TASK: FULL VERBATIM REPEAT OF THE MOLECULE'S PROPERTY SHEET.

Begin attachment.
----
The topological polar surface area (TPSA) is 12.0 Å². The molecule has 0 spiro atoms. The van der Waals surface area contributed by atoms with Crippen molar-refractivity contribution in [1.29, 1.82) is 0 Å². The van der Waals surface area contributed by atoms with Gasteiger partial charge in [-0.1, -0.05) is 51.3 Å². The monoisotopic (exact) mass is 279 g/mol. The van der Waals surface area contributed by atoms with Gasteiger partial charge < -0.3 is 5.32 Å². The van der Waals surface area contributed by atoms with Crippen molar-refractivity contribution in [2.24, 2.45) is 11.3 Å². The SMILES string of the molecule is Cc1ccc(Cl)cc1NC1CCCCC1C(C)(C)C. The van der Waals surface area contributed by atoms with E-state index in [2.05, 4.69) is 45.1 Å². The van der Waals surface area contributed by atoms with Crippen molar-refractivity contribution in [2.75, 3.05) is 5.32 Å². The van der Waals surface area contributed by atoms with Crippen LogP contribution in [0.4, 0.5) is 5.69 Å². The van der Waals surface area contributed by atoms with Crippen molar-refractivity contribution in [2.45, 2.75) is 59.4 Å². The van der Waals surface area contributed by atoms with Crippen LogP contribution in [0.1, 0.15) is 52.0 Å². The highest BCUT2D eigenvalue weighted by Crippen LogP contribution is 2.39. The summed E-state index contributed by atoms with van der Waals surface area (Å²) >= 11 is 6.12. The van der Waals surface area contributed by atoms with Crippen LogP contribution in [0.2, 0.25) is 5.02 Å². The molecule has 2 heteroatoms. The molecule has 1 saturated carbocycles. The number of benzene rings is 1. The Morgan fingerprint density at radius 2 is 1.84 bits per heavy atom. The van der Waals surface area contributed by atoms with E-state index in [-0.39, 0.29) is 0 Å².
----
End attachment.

The topological polar surface area (TPSA) is 12.0 Å². The molecule has 0 spiro atoms. The van der Waals surface area contributed by atoms with Crippen molar-refractivity contribution in [1.29, 1.82) is 0 Å². The van der Waals surface area contributed by atoms with Gasteiger partial charge in [-0.1, -0.05) is 51.3 Å². The monoisotopic (exact) mass is 279 g/mol. The van der Waals surface area contributed by atoms with Gasteiger partial charge < -0.3 is 5.32 Å². The van der Waals surface area contributed by atoms with Crippen molar-refractivity contribution in [2.24, 2.45) is 11.3 Å². The SMILES string of the molecule is Cc1ccc(Cl)cc1NC1CCCCC1C(C)(C)C. The van der Waals surface area contributed by atoms with E-state index in [2.05, 4.69) is 45.1 Å². The van der Waals surface area contributed by atoms with Crippen molar-refractivity contribution in [2.75, 3.05) is 5.32 Å². The van der Waals surface area contributed by atoms with Crippen LogP contribution in [0.4, 0.5) is 5.69 Å². The van der Waals surface area contributed by atoms with Crippen molar-refractivity contribution in [2.45, 2.75) is 59.4 Å². The van der Waals surface area contributed by atoms with Crippen LogP contribution in [0.1, 0.15) is 52.0 Å². The highest BCUT2D eigenvalue weighted by Crippen LogP contribution is 2.39. The summed E-state index contributed by atoms with van der Waals surface area (Å²) >= 11 is 6.12. The van der Waals surface area contributed by atoms with Crippen LogP contribution in [0.2, 0.25) is 5.02 Å². The molecule has 2 heteroatoms. The molecule has 1 saturated carbocycles. The number of benzene rings is 1. The Morgan fingerprint density at radius 2 is 1.84 bits per heavy atom. The van der Waals surface area contributed by atoms with E-state index in [-0.39, 0.29) is 0 Å².